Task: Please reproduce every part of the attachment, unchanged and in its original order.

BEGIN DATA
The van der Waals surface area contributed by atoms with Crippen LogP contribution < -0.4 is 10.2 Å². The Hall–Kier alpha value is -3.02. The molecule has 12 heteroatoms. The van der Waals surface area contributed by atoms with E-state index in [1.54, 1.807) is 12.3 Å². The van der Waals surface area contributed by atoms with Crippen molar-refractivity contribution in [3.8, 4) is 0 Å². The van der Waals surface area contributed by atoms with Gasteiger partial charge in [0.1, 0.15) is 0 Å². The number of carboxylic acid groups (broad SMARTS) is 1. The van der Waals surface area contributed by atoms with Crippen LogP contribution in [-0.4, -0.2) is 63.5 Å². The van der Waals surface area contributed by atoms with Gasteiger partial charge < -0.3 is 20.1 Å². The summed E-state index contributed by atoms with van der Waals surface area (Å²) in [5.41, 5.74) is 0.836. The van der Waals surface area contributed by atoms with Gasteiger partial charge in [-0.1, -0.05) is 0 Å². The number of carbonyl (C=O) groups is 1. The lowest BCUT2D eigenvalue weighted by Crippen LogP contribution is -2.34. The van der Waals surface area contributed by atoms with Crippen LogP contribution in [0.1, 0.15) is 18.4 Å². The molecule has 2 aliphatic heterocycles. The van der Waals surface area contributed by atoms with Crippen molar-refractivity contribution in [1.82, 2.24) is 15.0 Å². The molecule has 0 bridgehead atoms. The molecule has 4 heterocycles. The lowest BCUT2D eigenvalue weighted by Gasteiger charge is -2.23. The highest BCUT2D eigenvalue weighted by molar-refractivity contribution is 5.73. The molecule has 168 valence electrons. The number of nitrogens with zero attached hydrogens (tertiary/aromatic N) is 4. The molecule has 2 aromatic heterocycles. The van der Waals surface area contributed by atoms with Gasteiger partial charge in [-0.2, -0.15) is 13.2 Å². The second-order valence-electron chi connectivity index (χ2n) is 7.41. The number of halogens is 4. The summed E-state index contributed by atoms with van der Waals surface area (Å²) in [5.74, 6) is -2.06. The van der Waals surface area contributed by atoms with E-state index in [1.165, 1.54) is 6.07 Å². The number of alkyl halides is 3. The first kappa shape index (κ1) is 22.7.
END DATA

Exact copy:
The van der Waals surface area contributed by atoms with Crippen LogP contribution < -0.4 is 10.2 Å². The Hall–Kier alpha value is -3.02. The molecule has 12 heteroatoms. The van der Waals surface area contributed by atoms with E-state index in [1.54, 1.807) is 12.3 Å². The van der Waals surface area contributed by atoms with Crippen molar-refractivity contribution in [3.8, 4) is 0 Å². The van der Waals surface area contributed by atoms with Gasteiger partial charge in [0.1, 0.15) is 0 Å². The number of carboxylic acid groups (broad SMARTS) is 1. The van der Waals surface area contributed by atoms with Crippen LogP contribution in [-0.4, -0.2) is 63.5 Å². The van der Waals surface area contributed by atoms with Gasteiger partial charge < -0.3 is 20.1 Å². The summed E-state index contributed by atoms with van der Waals surface area (Å²) in [5.41, 5.74) is 0.836. The van der Waals surface area contributed by atoms with Gasteiger partial charge in [-0.1, -0.05) is 0 Å². The number of carbonyl (C=O) groups is 1. The lowest BCUT2D eigenvalue weighted by Crippen LogP contribution is -2.34. The van der Waals surface area contributed by atoms with Crippen LogP contribution in [0.1, 0.15) is 18.4 Å². The molecule has 2 aliphatic heterocycles. The van der Waals surface area contributed by atoms with Crippen molar-refractivity contribution in [1.82, 2.24) is 15.0 Å². The molecule has 0 bridgehead atoms. The molecule has 4 heterocycles. The lowest BCUT2D eigenvalue weighted by Gasteiger charge is -2.23. The highest BCUT2D eigenvalue weighted by molar-refractivity contribution is 5.73. The molecule has 168 valence electrons. The number of nitrogens with zero attached hydrogens (tertiary/aromatic N) is 4. The molecule has 2 aromatic heterocycles. The van der Waals surface area contributed by atoms with Gasteiger partial charge in [-0.2, -0.15) is 13.2 Å². The second-order valence-electron chi connectivity index (χ2n) is 7.41. The number of halogens is 4. The summed E-state index contributed by atoms with van der Waals surface area (Å²) in [5.74, 6) is -2.06. The van der Waals surface area contributed by atoms with E-state index in [1.165, 1.54) is 6.07 Å². The number of alkyl halides is 3. The first kappa shape index (κ1) is 22.7.